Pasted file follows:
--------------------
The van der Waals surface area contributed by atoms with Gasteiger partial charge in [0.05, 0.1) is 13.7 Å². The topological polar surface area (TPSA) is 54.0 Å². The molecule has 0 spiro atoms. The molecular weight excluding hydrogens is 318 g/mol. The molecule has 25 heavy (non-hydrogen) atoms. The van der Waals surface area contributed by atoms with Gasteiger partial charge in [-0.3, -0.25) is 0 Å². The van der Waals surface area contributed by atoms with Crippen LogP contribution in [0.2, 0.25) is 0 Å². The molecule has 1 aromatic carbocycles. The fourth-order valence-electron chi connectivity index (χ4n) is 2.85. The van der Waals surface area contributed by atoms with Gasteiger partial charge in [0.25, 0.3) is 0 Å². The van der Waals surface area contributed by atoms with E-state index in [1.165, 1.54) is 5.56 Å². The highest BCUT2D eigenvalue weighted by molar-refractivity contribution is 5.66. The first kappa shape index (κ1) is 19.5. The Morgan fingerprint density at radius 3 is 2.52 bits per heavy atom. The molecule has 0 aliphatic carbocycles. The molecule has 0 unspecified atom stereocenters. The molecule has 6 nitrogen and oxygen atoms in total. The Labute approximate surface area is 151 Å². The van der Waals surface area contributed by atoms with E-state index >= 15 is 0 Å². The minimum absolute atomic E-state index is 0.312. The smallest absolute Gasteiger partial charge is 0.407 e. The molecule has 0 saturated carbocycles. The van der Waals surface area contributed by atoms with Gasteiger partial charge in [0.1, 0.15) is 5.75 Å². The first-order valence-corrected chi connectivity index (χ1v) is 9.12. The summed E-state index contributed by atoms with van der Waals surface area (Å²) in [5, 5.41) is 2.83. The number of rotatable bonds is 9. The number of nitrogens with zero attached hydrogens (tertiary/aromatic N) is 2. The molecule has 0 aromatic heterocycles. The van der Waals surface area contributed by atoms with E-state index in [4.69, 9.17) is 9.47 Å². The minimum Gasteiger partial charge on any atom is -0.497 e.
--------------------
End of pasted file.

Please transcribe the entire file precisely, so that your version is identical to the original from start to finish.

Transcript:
The van der Waals surface area contributed by atoms with Gasteiger partial charge in [0.05, 0.1) is 13.7 Å². The topological polar surface area (TPSA) is 54.0 Å². The molecule has 0 spiro atoms. The molecular weight excluding hydrogens is 318 g/mol. The molecule has 25 heavy (non-hydrogen) atoms. The van der Waals surface area contributed by atoms with Gasteiger partial charge in [-0.3, -0.25) is 0 Å². The van der Waals surface area contributed by atoms with Crippen LogP contribution in [0.2, 0.25) is 0 Å². The molecule has 1 aromatic carbocycles. The fourth-order valence-electron chi connectivity index (χ4n) is 2.85. The van der Waals surface area contributed by atoms with Gasteiger partial charge in [0.25, 0.3) is 0 Å². The van der Waals surface area contributed by atoms with E-state index in [1.165, 1.54) is 5.56 Å². The highest BCUT2D eigenvalue weighted by molar-refractivity contribution is 5.66. The first kappa shape index (κ1) is 19.5. The Morgan fingerprint density at radius 3 is 2.52 bits per heavy atom. The molecule has 0 aliphatic carbocycles. The molecule has 0 unspecified atom stereocenters. The molecule has 6 nitrogen and oxygen atoms in total. The Labute approximate surface area is 151 Å². The van der Waals surface area contributed by atoms with E-state index >= 15 is 0 Å². The minimum absolute atomic E-state index is 0.312. The smallest absolute Gasteiger partial charge is 0.407 e. The molecule has 0 saturated carbocycles. The van der Waals surface area contributed by atoms with Gasteiger partial charge in [0.1, 0.15) is 5.75 Å². The first-order valence-corrected chi connectivity index (χ1v) is 9.12. The summed E-state index contributed by atoms with van der Waals surface area (Å²) in [5, 5.41) is 2.83. The number of rotatable bonds is 9. The number of nitrogens with zero attached hydrogens (tertiary/aromatic N) is 2. The molecule has 0 aromatic heterocycles. The van der Waals surface area contributed by atoms with E-state index in [4.69, 9.17) is 9.47 Å². The minimum Gasteiger partial charge on any atom is -0.497 e.